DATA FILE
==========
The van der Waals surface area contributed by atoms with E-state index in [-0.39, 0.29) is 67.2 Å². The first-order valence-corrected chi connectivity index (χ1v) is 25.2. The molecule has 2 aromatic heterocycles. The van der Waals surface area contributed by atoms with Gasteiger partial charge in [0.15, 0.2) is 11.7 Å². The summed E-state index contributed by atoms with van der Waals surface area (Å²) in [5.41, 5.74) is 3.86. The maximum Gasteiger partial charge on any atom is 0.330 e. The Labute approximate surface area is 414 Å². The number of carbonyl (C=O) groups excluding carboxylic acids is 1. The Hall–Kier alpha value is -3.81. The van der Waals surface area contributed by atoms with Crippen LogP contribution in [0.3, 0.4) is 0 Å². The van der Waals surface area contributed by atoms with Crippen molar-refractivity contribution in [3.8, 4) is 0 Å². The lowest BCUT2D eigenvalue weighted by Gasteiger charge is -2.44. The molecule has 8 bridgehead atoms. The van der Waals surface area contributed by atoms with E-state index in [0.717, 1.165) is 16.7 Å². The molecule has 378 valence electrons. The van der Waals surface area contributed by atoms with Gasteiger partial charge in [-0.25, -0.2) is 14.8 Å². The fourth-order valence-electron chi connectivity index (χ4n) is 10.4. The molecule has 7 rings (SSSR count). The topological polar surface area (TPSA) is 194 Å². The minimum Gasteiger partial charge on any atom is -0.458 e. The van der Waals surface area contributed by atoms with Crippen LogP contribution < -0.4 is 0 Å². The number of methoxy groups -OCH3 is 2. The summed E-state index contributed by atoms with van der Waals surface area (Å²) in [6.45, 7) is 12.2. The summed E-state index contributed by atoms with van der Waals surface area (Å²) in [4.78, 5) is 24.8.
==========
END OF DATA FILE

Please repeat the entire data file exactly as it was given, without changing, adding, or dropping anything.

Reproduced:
The van der Waals surface area contributed by atoms with E-state index in [-0.39, 0.29) is 67.2 Å². The first-order valence-corrected chi connectivity index (χ1v) is 25.2. The molecule has 2 aromatic heterocycles. The van der Waals surface area contributed by atoms with Gasteiger partial charge in [0.15, 0.2) is 11.7 Å². The summed E-state index contributed by atoms with van der Waals surface area (Å²) in [5.41, 5.74) is 3.86. The maximum Gasteiger partial charge on any atom is 0.330 e. The Labute approximate surface area is 414 Å². The number of carbonyl (C=O) groups excluding carboxylic acids is 1. The Hall–Kier alpha value is -3.81. The van der Waals surface area contributed by atoms with Crippen LogP contribution in [0.3, 0.4) is 0 Å². The van der Waals surface area contributed by atoms with Crippen molar-refractivity contribution in [3.8, 4) is 0 Å². The lowest BCUT2D eigenvalue weighted by Gasteiger charge is -2.44. The molecule has 8 bridgehead atoms. The van der Waals surface area contributed by atoms with E-state index in [0.717, 1.165) is 16.7 Å². The molecule has 378 valence electrons. The van der Waals surface area contributed by atoms with Gasteiger partial charge in [-0.25, -0.2) is 14.8 Å². The fourth-order valence-electron chi connectivity index (χ4n) is 10.4. The molecule has 7 rings (SSSR count). The topological polar surface area (TPSA) is 194 Å². The minimum Gasteiger partial charge on any atom is -0.458 e. The van der Waals surface area contributed by atoms with Crippen LogP contribution < -0.4 is 0 Å². The number of methoxy groups -OCH3 is 2. The summed E-state index contributed by atoms with van der Waals surface area (Å²) in [6.45, 7) is 12.2. The summed E-state index contributed by atoms with van der Waals surface area (Å²) in [4.78, 5) is 24.8.